Adjustments

In the event of any extraordinary dividend or other extraordinary distribution, recapitalization, rights offering, stock split, reverse stock split, split-up or spin-off, the Compensation Committee will adjust any or all

 

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of (i) the number of Common Shares or other securities of the Company with respect to which awards may be granted; and (ii) the terms of any outstanding award, in each case, in the manner and method determined by the Compensation Committee to be appropriate. In the event of any reorganization, merger, amalgamation, consolidation, combination, repurchase or exchange of Common Shares or other similar corporate transactions, the Compensation Committee, in its discretion, will be permitted to make such adjustments to the 2012 Omnibus Plan and awards under the plan as it deems appropriate or desirable.

Source of Shares

Any Common Shares delivered pursuant to an award may consist, in whole or in part, of authorized and unissued shares or of treasury shares.

Eligible Participants

Any director, officer, employee or consultant (including any prospective director, officer, employee or consultant) of the Company or any of its affiliates will be eligible to participate in the 2012 Omnibus Plan. The Company currently expects that awards will generally be limited to approximately 325 employees and non-employee directors (of whom there are currently seven eligible directors).

Stock Options and Stock Appreciation Rights

Subject to the provisions of the 2012 Omnibus Plan, the Compensation Committee will be permitted to grant options (either ISOs or NSOs) and SARs under the 2012 Omnibus Plan. The exercise price of each Common Share covered by an option or a SAR will be not less than the fair market value of each such Common Share on the grant date. Without the approval of the Company’s shareholders, the Compensation Committee will not reprice any option or SAR granted under the 2012 Omnibus Plan or cancel any option or SAR granted under the 2012 Omnibus Plan for a cash payment at a time when the exercise price of such award is greater than the fair market value of the Common Shares subject to such award. All options granted under the 2012 Omnibus Plan will be NSOs unless the applicable award agreement expressly states that the option is intended to be an ISO. Under the plan, all options and SARs will be intended to qualify as “qualified performance-based compensation” under Section 162(m) of the Code. Unless otherwise set forth in the applicable award agreement, each option and SAR granted under the plan will vest and become exercisable with respect to 25% of the Common Shares subject to such award on each of the first four anniversaries of the grant date. The exercise price of an option may be paid in cash (or its equivalent) or by any other method (or combination of methods) acceptable to the Company and any third-party stock plan administrator arranged for by the Company. Upon exercise of a SAR, the holder will receive cash, Common Shares, other securities, other awards, other property or a combination of any of the foregoing, as determined by the Compensation Committee, equal in value to the excess, if any, of the fair market value of a Common Share on the date of exercise of the SAR over the exercise price of the SAR. Unless otherwise set forth in the applicable award agreement, each option and SAR will expire upon the earlier of (i) the tenth anniversary of the grant date and (ii) 90 days after the participant who was holding the option or SAR ceased to be a director, officer, employee or consultant of the Company and its affiliates. No option or SAR will be exercisable after the tenth anniversary of the grant date.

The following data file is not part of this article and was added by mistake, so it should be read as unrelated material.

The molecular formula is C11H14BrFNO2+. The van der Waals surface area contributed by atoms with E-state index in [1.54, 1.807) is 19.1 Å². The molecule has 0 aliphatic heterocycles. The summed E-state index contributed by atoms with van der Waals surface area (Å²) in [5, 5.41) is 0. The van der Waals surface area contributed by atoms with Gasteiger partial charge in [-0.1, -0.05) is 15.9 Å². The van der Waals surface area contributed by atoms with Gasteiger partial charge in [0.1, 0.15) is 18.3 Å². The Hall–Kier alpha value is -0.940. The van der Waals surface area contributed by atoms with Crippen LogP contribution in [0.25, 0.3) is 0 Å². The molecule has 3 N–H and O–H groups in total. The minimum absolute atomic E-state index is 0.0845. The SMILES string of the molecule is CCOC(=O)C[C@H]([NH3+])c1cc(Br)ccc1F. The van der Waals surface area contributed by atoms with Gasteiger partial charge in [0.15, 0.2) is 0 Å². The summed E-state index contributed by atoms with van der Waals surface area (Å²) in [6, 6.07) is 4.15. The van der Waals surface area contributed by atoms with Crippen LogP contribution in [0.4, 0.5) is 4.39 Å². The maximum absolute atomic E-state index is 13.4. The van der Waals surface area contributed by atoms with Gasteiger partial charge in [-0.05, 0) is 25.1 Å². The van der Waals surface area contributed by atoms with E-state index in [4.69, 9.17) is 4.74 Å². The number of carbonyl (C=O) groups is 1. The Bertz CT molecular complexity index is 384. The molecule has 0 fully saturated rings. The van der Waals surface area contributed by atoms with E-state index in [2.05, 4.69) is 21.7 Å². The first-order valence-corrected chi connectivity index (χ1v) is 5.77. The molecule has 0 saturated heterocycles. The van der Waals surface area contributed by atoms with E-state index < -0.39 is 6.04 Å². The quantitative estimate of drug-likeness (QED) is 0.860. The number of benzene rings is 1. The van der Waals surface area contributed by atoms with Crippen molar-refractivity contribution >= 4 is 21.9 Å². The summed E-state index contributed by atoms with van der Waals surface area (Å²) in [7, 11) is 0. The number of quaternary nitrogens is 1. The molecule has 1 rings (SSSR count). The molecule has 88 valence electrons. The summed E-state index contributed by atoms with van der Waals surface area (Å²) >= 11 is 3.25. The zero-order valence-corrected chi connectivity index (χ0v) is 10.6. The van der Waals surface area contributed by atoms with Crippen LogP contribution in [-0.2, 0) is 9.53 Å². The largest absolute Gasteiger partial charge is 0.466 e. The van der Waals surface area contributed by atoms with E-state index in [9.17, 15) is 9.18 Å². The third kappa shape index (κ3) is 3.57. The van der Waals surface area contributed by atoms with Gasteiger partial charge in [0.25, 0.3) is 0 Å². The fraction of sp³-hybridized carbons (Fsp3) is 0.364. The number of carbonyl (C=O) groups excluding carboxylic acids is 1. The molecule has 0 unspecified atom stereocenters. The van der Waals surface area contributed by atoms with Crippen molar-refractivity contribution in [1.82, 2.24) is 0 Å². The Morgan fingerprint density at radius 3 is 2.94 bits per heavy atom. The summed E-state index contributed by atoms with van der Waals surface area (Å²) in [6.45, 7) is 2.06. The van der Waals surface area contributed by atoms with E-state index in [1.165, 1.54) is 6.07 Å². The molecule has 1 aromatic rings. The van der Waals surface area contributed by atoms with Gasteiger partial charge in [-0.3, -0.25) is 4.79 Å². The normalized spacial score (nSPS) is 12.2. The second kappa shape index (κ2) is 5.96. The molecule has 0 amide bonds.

Restricted Shares and Restricted Stock Units

Subject to the provisions of the 2012 Omnibus Plan, the Compensation Committee will be permitted to grant restricted shares and RSUs under the plan. Restricted shares will not be permitted to be sold, assigned, transferred, pledged or otherwise encumbered except as provided in the plan or the applicable award agreement. Each restricted share will be evidenced in such manner as the Compensation Committee determines. Each RSU will be granted with respect to one Common Share (or a number determined pursuant to a specified formula) or will have a value equal to the fair market value of one Common Share (or a number determined pursuant to a specified formula). Upon vesting of an RSU, the holder will receive cash, Common Shares, other securities, other awards, other property or a combination of any of the foregoing, as determined by the Compensation Committee. Unless otherwise set forth in the applicable award agreement, each restricted share and RSU granted under the